Thessaloniki is the second-largest city in Greece and one of the oldest and most diverse cities in Europe. Founded in the 4th century BC by King Cassander of Macedon, who named it after his wife Thessalonike, a half-sister of Alexander the Great, Thessaloniki has been a crossroads of civilizations and cultures for centuries. From the ancient Macedonians, Romans and Byzantines, to the Ottomans, Jews and modern Greeks, Thessaloniki has witnessed and absorbed the influences of many peoples and religions, creating a rich and unique cultural and historical heritage that is worth exploring.
In this blog post, we will take a look at some of the most important and impressive historical sites and monuments that showcase Thessaloniki’s legacy and identity. Whether you are interested in ancient history, Byzantine art, Ottoman architecture or Jewish culture, Thessaloniki has something for everyone.
The Ancient Sites
Thessaloniki was founded on or near the site of the ancient town of Therma, which was part of the kingdom of Macedon. The city soon became an important trade hub and a political center, enjoying privileges and autonomy under the Macedonian kings. After the fall of Macedon in 168 BC, Thessaloniki became a city of the Roman Republic and later the capital of one of the four Roman districts of Macedonia. It was also a major stop on the Via Egnatia, the Roman road that connected Byzantium with Dyrrhachium.
Some of the most remarkable ancient sites in Thessaloniki include:
- The Arch of Galerius: This monumental arch was built in 298-299 AD to celebrate the victory of Emperor Galerius over the Persians. It is decorated with reliefs depicting scenes from the war and portraits of the imperial family. The arch is part of a larger complex that included a palace, a rotunda and a hippodrome.
- The Rotunda: This circular building was originally constructed as a mausoleum for Galerius, but it was never used as such. Instead, it became a Christian church in the 4th century, a mosque in the 16th century and a museum in the 20th century. It is one of the oldest and best-preserved monuments in Thessaloniki, famous for its dome and its mosaics.
- The Roman Forum: This was the administrative and commercial center of Roman Thessaloniki, dating from the 2nd century AD. It consisted of a large square surrounded by porticoes, public buildings, temples and shops. It also had an underground crypt, an odeon and two baths.
- The Palace Complex: This was the residence of Galerius and his successors in Thessaloniki, located on the upper part of the city. It covered an area of about 150,000 square meters and included several buildings, such as a throne hall, an octagonal hall, a basilica, barracks and baths. Only some ruins remain today, but they give an idea of the splendor and size of the complex.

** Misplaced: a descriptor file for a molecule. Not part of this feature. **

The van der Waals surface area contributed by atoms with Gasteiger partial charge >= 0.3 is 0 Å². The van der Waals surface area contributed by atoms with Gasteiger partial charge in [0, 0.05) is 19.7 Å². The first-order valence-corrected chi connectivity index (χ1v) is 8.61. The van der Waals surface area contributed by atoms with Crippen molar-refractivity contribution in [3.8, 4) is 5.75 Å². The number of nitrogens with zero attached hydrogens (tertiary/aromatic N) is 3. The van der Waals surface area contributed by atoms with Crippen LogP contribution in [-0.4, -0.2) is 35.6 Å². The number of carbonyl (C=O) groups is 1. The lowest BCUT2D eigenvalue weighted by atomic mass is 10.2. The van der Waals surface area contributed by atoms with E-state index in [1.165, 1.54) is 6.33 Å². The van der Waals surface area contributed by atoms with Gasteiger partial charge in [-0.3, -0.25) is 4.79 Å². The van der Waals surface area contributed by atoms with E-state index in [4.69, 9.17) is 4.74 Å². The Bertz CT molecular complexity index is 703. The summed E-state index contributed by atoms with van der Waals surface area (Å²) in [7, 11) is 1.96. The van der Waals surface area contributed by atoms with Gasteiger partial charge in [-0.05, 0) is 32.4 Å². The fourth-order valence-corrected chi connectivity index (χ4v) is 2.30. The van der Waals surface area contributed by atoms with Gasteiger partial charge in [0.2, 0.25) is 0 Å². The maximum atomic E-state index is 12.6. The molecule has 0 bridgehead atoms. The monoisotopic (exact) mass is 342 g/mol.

You can visit these sites and learn more about their history and significance at the Archaeological Museum of Thessaloniki, which houses a rich collection of artifacts from different periods and cultures.
The Byzantine Sites
Thessaloniki played a prominent role in the Byzantine Empire, as it was considered to be the co-capital or co-reigning city alongside Constantinople. It was also a major center of Christianity, as it was visited by Apostle Paul and hosted several ecumenical councils. Thessaloniki was also a hub of culture and learning, producing famous scholars, artists and saints.
The most distinctive feature of Byzantine Thessaloniki is its churches, which are renowned for their architecture and decoration. Many of them have been declared World Heritage Sites by UNESCO for their outstanding value. Some of the most notable ones are:
- The Church of Saint Demetrius: This is the main sanctuary dedicated to the patron saint of Thessaloniki, who was martyred here in 303 AD during the persecution of Diocletian. The church was built in the 5th century on the site of a Roman bath where Demetrius was imprisoned and killed. It was later rebuilt several times after fires and earthquakes. It is a five-aisled basilica with a transept, a narthex and a crypt. It is decorated with mosaics, frescoes and sculptures, depicting scenes from the life and miracles of Demetrius.